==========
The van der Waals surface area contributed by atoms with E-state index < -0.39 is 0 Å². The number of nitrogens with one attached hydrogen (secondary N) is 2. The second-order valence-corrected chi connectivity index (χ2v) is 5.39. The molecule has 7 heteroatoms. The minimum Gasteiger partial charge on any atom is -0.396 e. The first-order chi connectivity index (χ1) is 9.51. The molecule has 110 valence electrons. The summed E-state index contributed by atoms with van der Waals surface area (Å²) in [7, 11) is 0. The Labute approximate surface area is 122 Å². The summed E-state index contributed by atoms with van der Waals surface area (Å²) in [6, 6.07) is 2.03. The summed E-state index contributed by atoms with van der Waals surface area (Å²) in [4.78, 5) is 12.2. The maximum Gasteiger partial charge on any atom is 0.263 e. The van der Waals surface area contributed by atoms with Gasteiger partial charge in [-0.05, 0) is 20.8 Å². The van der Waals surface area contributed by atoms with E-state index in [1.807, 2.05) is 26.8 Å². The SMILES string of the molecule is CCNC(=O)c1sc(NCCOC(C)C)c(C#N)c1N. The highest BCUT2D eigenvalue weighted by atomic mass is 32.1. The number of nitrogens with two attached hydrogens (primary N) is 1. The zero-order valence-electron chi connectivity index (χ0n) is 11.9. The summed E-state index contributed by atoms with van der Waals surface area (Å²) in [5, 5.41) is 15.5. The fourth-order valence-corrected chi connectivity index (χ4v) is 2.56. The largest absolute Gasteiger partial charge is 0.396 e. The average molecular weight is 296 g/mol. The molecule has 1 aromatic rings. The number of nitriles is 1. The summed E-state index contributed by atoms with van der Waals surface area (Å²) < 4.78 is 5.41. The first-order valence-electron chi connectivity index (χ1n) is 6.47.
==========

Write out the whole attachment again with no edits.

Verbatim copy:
The van der Waals surface area contributed by atoms with E-state index < -0.39 is 0 Å². The number of nitrogens with one attached hydrogen (secondary N) is 2. The second-order valence-corrected chi connectivity index (χ2v) is 5.39. The molecule has 7 heteroatoms. The minimum Gasteiger partial charge on any atom is -0.396 e. The first-order chi connectivity index (χ1) is 9.51. The molecule has 110 valence electrons. The summed E-state index contributed by atoms with van der Waals surface area (Å²) in [7, 11) is 0. The Labute approximate surface area is 122 Å². The summed E-state index contributed by atoms with van der Waals surface area (Å²) in [6, 6.07) is 2.03. The summed E-state index contributed by atoms with van der Waals surface area (Å²) in [4.78, 5) is 12.2. The maximum Gasteiger partial charge on any atom is 0.263 e. The van der Waals surface area contributed by atoms with Gasteiger partial charge in [-0.05, 0) is 20.8 Å². The van der Waals surface area contributed by atoms with E-state index in [1.807, 2.05) is 26.8 Å². The SMILES string of the molecule is CCNC(=O)c1sc(NCCOC(C)C)c(C#N)c1N. The highest BCUT2D eigenvalue weighted by atomic mass is 32.1. The number of nitrogens with two attached hydrogens (primary N) is 1. The zero-order valence-electron chi connectivity index (χ0n) is 11.9. The summed E-state index contributed by atoms with van der Waals surface area (Å²) in [5, 5.41) is 15.5. The fourth-order valence-corrected chi connectivity index (χ4v) is 2.56. The largest absolute Gasteiger partial charge is 0.396 e. The average molecular weight is 296 g/mol. The molecule has 1 aromatic rings. The number of nitriles is 1. The summed E-state index contributed by atoms with van der Waals surface area (Å²) < 4.78 is 5.41. The first-order valence-electron chi connectivity index (χ1n) is 6.47.